Controversy has been amplified by reports that the Chinese technology companies under scrutiny are using their web browsers to block the protest website. According to Abacus, the popular instant messaging program WeChat refuses to open links to the website. Browsers such as Tencent’s QQ, Qihoo’s 360, and the native browser of Xiaomi smartphones restrict user access to the site. QQ displays a pop-up message telling users that the protest page is a “malicious site.” The 360 browser blocks the site and displays a message that it “contains illegal information.”

This could suggest that Chinese tech companies are beginning to take the law into their own hands. These companies are not only publicly declaring that their culture involves working hours that Chinese law deems illegal; they’re also deciding to censor websites they consider harmful to their reputation.

How long has 996 been going on?

In the initial tech startup boom of the early 2000s, many companies embraced a culture of working around the clock to claim first-mover advantage on their competitors. This period gave birth to Chinese startups that are now some of the most valuable in the world, such as Tencent and Alibaba. Given these companies’ astounding growth, many others have since adapted a relentless work culture in the hopes that they can replicate that success.

The BBC profiled Li Zhepeng, a 25-year old who moved to Shanghai with the hopes of jump-starting his career. As a young man from mainland China living in one of the world’s top cities, he expected to experience the nightlife and culture that draws talented professionals to locations like London, New York, and Paris. The reality was starkly different: Li had to commute 90 minutes each way to the outer suburbs, where office space is cheaper, to work 12-hour days, including Sundays, posting descriptions of items for sale on an e-commerce website. He took home ¥3,500 a month, equivalent to $560.

Individual motivation to work 996 is varied. Some people are in desperate need of the money. Some know that getting ahead in their career means dedicating themselves to their job at the expense of their outside lives. And some have no choice but to comply with the culture of the company they work for, lest they lose their jobs.

On the surface, working 996 is about companies capitalizing on as many hours as possible to make progress. It utilizes sheer brute force to beat the competition and capture a market. However, knowledge work like computer programming is unlike mechanical work: It is not a series of repetitive tasks that anyone can do as long as they can stay awake and crank the handle.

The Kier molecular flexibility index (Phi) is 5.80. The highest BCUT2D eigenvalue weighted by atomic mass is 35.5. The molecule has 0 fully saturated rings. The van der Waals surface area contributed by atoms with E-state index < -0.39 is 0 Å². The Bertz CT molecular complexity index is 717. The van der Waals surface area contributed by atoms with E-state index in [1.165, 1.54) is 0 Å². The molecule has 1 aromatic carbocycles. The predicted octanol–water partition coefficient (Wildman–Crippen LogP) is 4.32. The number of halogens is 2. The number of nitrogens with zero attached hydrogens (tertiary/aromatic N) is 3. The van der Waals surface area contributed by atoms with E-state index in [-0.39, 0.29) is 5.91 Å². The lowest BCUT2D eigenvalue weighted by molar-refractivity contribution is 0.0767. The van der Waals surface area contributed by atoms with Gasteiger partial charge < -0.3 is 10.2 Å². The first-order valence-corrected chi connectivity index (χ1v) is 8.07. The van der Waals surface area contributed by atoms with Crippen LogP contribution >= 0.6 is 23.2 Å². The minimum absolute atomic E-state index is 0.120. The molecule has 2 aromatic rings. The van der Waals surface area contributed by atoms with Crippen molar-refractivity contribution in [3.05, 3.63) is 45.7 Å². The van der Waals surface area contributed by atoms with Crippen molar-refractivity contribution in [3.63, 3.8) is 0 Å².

Like many other creative pursuits, like mathematics, writing, or designing, a human’s output on a given task depends on many different factors, such as the quality of the working environment, a worker’s exposure to stress, and the ability to rest well and frequently. Sometimes programmers can butt their heads for hours against a problem they cannot solve, only for the solution to come to them the next morning after a good night’s sleep.

Working endlessly on a punishing schedule can make people less effective than if they worked fewer hours in a calmer manner. Tired employees can do sloppy work and introduce bugs that cause downtime and even more effort to fix. Some of the greatest minds in history — those who have produced defining works for humanity — have vouched for shorter workdays to be at their creative peak. While it’s true that Darwin, Poincaré, and Thomas Mann are geniuses with superior intellectual abilities, they confined their creative output to daily blocks of three to four hours and filled the rest of their day with other activities.

The greatest waste of 996 culture is that it’s symbolic overwork that is detrimental to employees’ mental and physical well-being. It does not guarantee that those employees are producing better work than their peers who work saner schedules. It deprives people of their free time and makes families and relationships suffer—for no extra pay and no extra output. It is akin to cultural imprisonment, where workers are either pretending to look busy until it is acceptable to leave the office or literally working themselves to death.